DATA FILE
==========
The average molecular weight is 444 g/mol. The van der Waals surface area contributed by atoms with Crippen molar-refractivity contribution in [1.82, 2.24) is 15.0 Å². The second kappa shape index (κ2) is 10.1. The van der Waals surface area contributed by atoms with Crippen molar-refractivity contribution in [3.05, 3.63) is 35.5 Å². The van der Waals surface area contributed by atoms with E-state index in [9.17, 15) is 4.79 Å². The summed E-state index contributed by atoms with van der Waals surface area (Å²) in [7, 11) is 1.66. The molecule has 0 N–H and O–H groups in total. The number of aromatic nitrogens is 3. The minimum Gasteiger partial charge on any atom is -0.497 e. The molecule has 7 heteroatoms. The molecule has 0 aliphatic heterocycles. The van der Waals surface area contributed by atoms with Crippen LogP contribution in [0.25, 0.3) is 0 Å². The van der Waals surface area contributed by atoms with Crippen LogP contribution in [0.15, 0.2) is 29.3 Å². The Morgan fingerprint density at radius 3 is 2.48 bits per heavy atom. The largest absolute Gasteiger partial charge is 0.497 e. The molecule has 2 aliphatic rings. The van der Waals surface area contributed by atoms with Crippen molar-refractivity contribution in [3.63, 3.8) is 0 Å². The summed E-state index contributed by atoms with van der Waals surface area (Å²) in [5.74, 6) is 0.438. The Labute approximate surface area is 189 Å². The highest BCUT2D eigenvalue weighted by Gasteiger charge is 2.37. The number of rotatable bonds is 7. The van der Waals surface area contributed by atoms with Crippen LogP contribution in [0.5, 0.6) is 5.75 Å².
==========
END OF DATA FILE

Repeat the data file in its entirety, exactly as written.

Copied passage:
The average molecular weight is 444 g/mol. The van der Waals surface area contributed by atoms with Crippen molar-refractivity contribution in [1.82, 2.24) is 15.0 Å². The second kappa shape index (κ2) is 10.1. The van der Waals surface area contributed by atoms with Crippen molar-refractivity contribution in [3.05, 3.63) is 35.5 Å². The van der Waals surface area contributed by atoms with E-state index in [9.17, 15) is 4.79 Å². The summed E-state index contributed by atoms with van der Waals surface area (Å²) in [7, 11) is 1.66. The molecule has 0 N–H and O–H groups in total. The number of aromatic nitrogens is 3. The minimum Gasteiger partial charge on any atom is -0.497 e. The molecule has 7 heteroatoms. The molecule has 0 aliphatic heterocycles. The van der Waals surface area contributed by atoms with Crippen LogP contribution in [0.25, 0.3) is 0 Å². The van der Waals surface area contributed by atoms with Crippen LogP contribution in [0.15, 0.2) is 29.3 Å². The Morgan fingerprint density at radius 3 is 2.48 bits per heavy atom. The largest absolute Gasteiger partial charge is 0.497 e. The molecule has 2 aliphatic rings. The van der Waals surface area contributed by atoms with Crippen molar-refractivity contribution in [3.63, 3.8) is 0 Å². The summed E-state index contributed by atoms with van der Waals surface area (Å²) in [5.74, 6) is 0.438. The Labute approximate surface area is 189 Å². The highest BCUT2D eigenvalue weighted by Gasteiger charge is 2.37. The number of rotatable bonds is 7. The van der Waals surface area contributed by atoms with Crippen LogP contribution in [0.5, 0.6) is 5.75 Å².